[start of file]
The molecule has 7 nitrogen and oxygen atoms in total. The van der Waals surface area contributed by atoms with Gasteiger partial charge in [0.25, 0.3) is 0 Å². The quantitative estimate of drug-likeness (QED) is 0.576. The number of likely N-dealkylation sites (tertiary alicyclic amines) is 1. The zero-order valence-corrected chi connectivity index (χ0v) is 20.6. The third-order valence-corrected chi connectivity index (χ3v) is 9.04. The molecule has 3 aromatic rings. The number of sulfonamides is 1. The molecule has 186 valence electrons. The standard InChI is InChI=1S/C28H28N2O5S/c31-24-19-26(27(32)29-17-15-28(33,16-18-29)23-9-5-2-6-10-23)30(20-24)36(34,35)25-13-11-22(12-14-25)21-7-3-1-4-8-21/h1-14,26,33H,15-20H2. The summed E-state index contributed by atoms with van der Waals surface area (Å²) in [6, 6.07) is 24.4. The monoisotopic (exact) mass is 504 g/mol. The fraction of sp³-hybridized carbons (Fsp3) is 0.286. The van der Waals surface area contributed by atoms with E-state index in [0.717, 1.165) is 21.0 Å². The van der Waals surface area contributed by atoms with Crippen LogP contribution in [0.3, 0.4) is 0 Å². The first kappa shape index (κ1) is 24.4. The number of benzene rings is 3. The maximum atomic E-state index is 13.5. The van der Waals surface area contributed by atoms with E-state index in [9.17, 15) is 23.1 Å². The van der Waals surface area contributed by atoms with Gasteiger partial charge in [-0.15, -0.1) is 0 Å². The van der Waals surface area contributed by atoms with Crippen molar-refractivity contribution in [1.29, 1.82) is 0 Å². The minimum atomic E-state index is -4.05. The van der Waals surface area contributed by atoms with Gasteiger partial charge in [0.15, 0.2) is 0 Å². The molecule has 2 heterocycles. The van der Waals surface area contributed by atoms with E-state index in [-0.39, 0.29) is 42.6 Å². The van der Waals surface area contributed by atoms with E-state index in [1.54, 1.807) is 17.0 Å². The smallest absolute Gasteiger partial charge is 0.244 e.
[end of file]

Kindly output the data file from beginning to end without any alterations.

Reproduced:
The molecule has 7 nitrogen and oxygen atoms in total. The van der Waals surface area contributed by atoms with Gasteiger partial charge in [0.25, 0.3) is 0 Å². The quantitative estimate of drug-likeness (QED) is 0.576. The number of likely N-dealkylation sites (tertiary alicyclic amines) is 1. The zero-order valence-corrected chi connectivity index (χ0v) is 20.6. The third-order valence-corrected chi connectivity index (χ3v) is 9.04. The molecule has 3 aromatic rings. The number of sulfonamides is 1. The molecule has 186 valence electrons. The standard InChI is InChI=1S/C28H28N2O5S/c31-24-19-26(27(32)29-17-15-28(33,16-18-29)23-9-5-2-6-10-23)30(20-24)36(34,35)25-13-11-22(12-14-25)21-7-3-1-4-8-21/h1-14,26,33H,15-20H2. The summed E-state index contributed by atoms with van der Waals surface area (Å²) in [6, 6.07) is 24.4. The monoisotopic (exact) mass is 504 g/mol. The fraction of sp³-hybridized carbons (Fsp3) is 0.286. The van der Waals surface area contributed by atoms with E-state index in [0.717, 1.165) is 21.0 Å². The van der Waals surface area contributed by atoms with Crippen LogP contribution in [0.3, 0.4) is 0 Å². The first kappa shape index (κ1) is 24.4. The number of benzene rings is 3. The maximum atomic E-state index is 13.5. The van der Waals surface area contributed by atoms with E-state index in [9.17, 15) is 23.1 Å². The van der Waals surface area contributed by atoms with Gasteiger partial charge in [-0.15, -0.1) is 0 Å². The van der Waals surface area contributed by atoms with Crippen molar-refractivity contribution in [1.29, 1.82) is 0 Å². The minimum atomic E-state index is -4.05. The van der Waals surface area contributed by atoms with Gasteiger partial charge in [0.15, 0.2) is 0 Å². The molecule has 2 heterocycles. The van der Waals surface area contributed by atoms with E-state index in [-0.39, 0.29) is 42.6 Å². The van der Waals surface area contributed by atoms with E-state index in [1.54, 1.807) is 17.0 Å². The smallest absolute Gasteiger partial charge is 0.244 e.